One of the greatest drivers of California’s surging economy is agriculture, which provides the state with ample produce and the nation with specialty foods that are grown few other places. Although efforts to end employment discrimination are often centered in the cities, farming has its share of issues with discriminatory practices.
Female and minority farmers have reported many problems trying to sustain or grow their plots and operations. Women are less likely to be able to buy or lease property for farming for a fair price, if at all. White male colleagues often snap up the land far more easily.
Technical assistance is also less likely for women and minorities who own and manage farms. Male equipment dealers have openly mocked women, and minorities are often charged more or asked for unnecessary documentation.
California is considering the Farmer Equity Act of 2017, which would amend the state’s agriculture code to develop and encourage a more diverse set of empowered farmers. It would create a constituency of “socially disadvantaged” farmers that would receive extra state support.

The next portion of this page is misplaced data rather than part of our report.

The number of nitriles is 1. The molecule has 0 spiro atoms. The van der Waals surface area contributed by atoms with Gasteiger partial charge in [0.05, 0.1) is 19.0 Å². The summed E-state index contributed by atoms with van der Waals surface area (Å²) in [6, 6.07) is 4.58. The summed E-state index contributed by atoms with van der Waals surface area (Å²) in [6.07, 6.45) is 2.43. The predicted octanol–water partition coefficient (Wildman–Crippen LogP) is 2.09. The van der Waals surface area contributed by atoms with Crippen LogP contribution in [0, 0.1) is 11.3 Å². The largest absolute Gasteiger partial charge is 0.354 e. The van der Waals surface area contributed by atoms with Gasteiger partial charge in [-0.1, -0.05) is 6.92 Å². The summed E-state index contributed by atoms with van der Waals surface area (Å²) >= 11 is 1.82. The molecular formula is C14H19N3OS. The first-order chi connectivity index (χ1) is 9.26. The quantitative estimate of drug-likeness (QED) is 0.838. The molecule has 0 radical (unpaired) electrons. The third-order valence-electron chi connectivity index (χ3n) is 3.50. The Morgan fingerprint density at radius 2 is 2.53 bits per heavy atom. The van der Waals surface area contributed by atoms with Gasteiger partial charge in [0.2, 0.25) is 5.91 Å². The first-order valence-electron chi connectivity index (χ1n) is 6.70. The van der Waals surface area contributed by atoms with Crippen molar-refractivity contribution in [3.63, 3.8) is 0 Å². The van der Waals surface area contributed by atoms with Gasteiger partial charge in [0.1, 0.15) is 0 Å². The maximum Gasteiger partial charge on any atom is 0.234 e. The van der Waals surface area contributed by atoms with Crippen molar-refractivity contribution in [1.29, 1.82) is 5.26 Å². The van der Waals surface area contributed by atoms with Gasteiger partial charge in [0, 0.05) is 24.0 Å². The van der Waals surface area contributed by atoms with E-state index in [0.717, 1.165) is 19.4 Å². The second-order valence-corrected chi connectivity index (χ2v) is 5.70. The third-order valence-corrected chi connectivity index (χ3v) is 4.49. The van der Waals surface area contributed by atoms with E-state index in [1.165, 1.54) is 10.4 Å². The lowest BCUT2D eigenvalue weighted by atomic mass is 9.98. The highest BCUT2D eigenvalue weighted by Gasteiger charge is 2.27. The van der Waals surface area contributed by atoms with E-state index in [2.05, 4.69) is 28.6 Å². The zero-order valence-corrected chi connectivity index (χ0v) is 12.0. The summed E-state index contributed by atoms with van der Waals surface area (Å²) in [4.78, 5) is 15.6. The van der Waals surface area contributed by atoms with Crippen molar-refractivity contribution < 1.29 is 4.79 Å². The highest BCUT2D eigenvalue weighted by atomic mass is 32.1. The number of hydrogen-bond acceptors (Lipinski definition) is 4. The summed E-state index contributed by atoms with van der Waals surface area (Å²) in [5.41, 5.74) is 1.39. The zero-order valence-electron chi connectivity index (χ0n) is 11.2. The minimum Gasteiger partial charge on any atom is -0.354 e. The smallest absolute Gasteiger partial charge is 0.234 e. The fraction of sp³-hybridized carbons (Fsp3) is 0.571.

Lawmakers notes that California has less than three percent of the nation’s farmland but nearly 15 percent of U.S. Latino farmers, more than 35 percent of the nation’s Asian farmers and more than 20 percent of Native American farmers – as well as nearly five percent of all U.S. women farmers.
This measure has little additional enforcement, so farmers must continue to press their cases against discrimination. Legal representation can help determine if certain behaviors or policies constitute discrimination and how to fight it through mediation and court action.
Source: Civil Eats, “A California Bill Takes Steps to End Discrimination Against Farmers,” Christopher Collins, accessed Sep. 15, 2017